The Live Wire, September 21: You Call This a Recovery?
FlaglerLive | September 21, 2010
The Live Wire is an experiment. Think of it as a cross between a book of hours and a web version of the doors of perception. You contributions are welcome, in the comments or by email. The previous Live Wire edition is available here.
Today’s Live Wire: Quick Links
- You call This a Recovery?
- Should population trends justify local growth-plan changes?
- Thousands of Dead Voters, Still Voting
- Your Taxdollars in Stock Market Sinks
- Bill Clinton on the Daily Show
- Sunshine Law Seminar in St. Augustine
- Palm Coast: Walmart-Adjacent Development in Foreclosure
- How Disney Is Changing Education in China
- Free Movie in Central Park
- Poem of the Day: John Ashbery
Recessions aren’t what they used to mean. They used to mean that economic growth went into reverse, which doesn’t mean anything to anyone except when it’s translated to the real-world realities of slower growth: joblessness. If jobs aren’t being created, and are in fact being lost, it’s recession in the real world, whatever other economic indicators say.
Conveniently for politicians and by economists, it’s no longer that simple. From The Times: “The United States economy has lost more jobs than it has added since the recovery began over a year ago. Yes, you read that correctly. The downturn officially ended, and the recovery officially began, in June 2009, according to an announcement Monday by the official arbiter of economic turning points. Since that point, total output — the amount of goods and services produced by the United States — has increased, as have many other measures of economic activity. But nonfarm payrolls are still down 329,000 from their level at the recession’s official end 15 months ago, and the slow growth in recent months means that the unemployed still have a long slog ahead. […] The announcement also implies that any contraction that might lie ahead would be a separate and distinct recession, and one that the Obama administration could not claim to have inherited. While economists generally say such a double-dip recession seems unlikely, new monthly estimates of gross domestic product, released by two committee members, show that output shrank in May and June, the most recent months for which data are available. Output and other factors would have to shrink for a longer period of time before another contraction might be declared.” The full non-recovery.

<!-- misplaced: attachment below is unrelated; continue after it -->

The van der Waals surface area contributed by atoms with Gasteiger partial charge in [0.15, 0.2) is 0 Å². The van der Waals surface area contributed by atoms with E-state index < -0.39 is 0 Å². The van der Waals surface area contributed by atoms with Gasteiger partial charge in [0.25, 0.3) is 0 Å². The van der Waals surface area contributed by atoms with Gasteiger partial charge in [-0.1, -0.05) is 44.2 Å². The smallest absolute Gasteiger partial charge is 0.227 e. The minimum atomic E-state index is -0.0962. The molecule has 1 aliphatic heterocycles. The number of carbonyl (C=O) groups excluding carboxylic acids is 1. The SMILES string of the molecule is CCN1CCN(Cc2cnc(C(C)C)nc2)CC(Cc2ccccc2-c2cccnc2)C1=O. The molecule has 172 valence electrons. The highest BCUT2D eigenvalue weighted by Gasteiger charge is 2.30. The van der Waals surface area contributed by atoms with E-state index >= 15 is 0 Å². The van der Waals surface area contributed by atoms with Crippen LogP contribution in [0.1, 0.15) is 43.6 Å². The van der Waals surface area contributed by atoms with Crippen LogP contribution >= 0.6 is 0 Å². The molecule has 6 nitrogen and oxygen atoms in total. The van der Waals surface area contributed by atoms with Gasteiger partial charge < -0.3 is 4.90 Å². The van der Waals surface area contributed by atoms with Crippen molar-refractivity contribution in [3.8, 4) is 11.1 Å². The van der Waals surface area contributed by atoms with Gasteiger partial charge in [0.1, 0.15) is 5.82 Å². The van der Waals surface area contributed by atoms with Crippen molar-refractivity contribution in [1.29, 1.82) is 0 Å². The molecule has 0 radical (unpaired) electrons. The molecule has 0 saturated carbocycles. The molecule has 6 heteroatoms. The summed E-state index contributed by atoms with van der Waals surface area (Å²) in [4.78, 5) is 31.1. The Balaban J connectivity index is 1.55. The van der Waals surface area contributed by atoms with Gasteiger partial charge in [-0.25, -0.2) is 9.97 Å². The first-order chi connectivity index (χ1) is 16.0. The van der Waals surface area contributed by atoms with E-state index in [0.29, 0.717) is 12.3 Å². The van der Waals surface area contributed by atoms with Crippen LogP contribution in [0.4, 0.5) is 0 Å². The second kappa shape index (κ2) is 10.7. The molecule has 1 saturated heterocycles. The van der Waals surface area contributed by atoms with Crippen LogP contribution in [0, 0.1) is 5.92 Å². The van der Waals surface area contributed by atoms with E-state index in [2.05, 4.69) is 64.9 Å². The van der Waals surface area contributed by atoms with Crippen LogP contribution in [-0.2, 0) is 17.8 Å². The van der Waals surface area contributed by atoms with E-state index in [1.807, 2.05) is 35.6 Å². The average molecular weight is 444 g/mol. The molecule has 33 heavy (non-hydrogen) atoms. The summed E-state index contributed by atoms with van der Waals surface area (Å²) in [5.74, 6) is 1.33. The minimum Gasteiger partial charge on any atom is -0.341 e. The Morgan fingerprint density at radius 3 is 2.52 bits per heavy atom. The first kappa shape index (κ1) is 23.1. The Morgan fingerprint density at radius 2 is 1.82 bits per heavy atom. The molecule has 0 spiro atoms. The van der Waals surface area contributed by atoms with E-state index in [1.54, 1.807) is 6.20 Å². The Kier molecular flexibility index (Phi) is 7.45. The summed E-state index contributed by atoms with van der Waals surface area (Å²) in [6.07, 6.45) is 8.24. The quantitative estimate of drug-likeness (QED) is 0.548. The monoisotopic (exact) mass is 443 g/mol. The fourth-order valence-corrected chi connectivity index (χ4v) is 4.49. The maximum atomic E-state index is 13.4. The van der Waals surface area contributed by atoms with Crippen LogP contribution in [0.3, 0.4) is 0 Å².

It’s a belated echo to Amendment 4, the proposed constitutional amendment that would require voter approval before local governments change their comprehensive growth plans–those large-scale blueprints setting out what type of growth and how much of it takes place in a city or county. One of the most recurring justifications for those so-called “comp plan amendments” is population growth. It’s the justification Palm Coast is using as has or is moving toward approval of three mega-developments on its rim that would, together, add some 12,000 homes to the city’s census. Now the Florida Department of Community Affairs is proposing a new rule that would allow DCA to determine whether population may or may not be taken into account when comprehensive plan amendments are submitted.